WHO Report: Antibiotic-Resistant ‘Superbugs’ Pose Worldwide Threat
Group compiles data from 114 countries
A new report from the World Health Organization (WHO) — its first to look at antimicrobial resistance, including antibiotic resistance, globally — shows that this serious threat is no longer a prediction for the future, but is occurring today in every region of the world. Antibiotic resistance is now a major threat to public health, the agency says.
“Without urgent, coordinated action by many stakeholders, the world is headed for a post-antibiotic era, in which common infections and minor injuries, which have been treatable for decades, can once again kill,” said Dr. Keiji Fukuda, WHO’s Assistant Director-General for Health Security.
The report focuses on antibiotic resistance in seven different bacteria responsible for common, serious diseases, such as sepsis, diarrhea, pneumonia, urinary tract infections (UTIs), and gonorrhea. The results are cause for high concern, WHO says.
According to the report, resistance to the “treatment of last resort” for life-threatening infections caused by the common intestinal bacterium Klebsiella pneumoniae — carbapenem antibiotics — has spread to all regions of the world. K. pneumoniae is a major cause of hospital-acquired infections, such as pneumonia, bloodstream infections, and infections in newborns and intensive-care patients. In some countries, because of resistance, carbapenem antibiotics are ineffective in more than half of patients treated for K. pneumoniae infections.
The report also notes that resistance to one of the most widely used antibacterial agents for the treatment of UTIs caused by Escherichia coli — fluoroquinolones — is widespread. In the 1980s, when these drugs were first introduced, resistance was virtually zero. Today, the report says, there are countries in many parts of the world where this treatment is now ineffective in more than half of patients, similar to the resistance rate for K. pneumoniae infections.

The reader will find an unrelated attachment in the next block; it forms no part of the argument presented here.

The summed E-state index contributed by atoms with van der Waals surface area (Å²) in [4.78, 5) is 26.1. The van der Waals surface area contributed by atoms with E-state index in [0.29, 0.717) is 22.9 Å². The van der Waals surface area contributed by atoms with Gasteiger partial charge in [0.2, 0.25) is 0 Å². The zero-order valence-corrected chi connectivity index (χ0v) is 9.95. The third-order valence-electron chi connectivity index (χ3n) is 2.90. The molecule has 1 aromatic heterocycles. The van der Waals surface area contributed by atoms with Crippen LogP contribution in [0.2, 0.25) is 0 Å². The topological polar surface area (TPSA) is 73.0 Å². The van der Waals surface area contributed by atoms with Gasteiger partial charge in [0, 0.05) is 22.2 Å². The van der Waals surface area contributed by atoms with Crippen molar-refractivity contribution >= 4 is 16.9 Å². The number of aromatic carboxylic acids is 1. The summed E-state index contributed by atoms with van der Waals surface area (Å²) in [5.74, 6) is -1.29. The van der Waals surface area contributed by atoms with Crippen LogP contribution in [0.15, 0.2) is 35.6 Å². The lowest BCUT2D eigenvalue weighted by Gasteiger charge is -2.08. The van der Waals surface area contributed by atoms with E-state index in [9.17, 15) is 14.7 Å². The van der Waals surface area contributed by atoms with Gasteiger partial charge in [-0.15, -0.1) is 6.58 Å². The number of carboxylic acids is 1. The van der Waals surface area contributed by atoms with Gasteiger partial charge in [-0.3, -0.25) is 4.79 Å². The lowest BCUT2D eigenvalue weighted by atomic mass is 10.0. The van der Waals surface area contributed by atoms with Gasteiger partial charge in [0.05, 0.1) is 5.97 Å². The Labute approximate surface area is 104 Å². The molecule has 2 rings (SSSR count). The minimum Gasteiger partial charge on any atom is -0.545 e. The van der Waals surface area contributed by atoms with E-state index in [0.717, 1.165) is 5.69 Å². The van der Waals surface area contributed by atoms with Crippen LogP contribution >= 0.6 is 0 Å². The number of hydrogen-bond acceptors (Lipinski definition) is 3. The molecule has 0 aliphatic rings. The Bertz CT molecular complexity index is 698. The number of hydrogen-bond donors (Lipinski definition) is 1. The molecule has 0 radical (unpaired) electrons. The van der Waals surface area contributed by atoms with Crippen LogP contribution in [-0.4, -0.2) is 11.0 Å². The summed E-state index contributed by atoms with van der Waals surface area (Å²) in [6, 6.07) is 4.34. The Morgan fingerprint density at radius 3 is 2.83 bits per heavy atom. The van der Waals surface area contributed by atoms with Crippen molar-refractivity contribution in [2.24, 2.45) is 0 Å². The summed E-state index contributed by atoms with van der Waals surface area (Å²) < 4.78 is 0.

The failure of the treatment of last resort for gonorrhea — third-generation cephalosporins — has been confirmed in Austria, Australia, Canada, France, Japan, Norway, Slovenia, South Africa, Sweden, and the United Kingdom. According to WHO, more than 1 million people are infected with gonorrhea worldwide each day.
Antibiotic resistance causes people to be sick longer and increases the risk of death, the report points out. For example, people with methicillin-resistant Staphylococcus aureus (MRSA) infections are estimated to be 64% more likely to die compared with people with a non-resistant form of the infection. Resistance also increases the cost of health care, with lengthier stays in hospitals and the need for more intensive care.
WHO recommends that health care providers and pharmacists help tackle antibiotic resistance by:
- Enhancing infection prevention and control
- Prescribing and dispensing antibiotics only when they are truly needed
- Prescribing and dispensing the appropriate antibiotic to treat the illness
The report — which also includes information on resistance to medicines for treating other infections, such as human immunodeficiency virus (HIV) infection, malaria, tuberculosis, and influenza — provides the most comprehensive picture of drug resistance to date, incorporating data from 114 countries.
Source: WHO; April 30, 2014.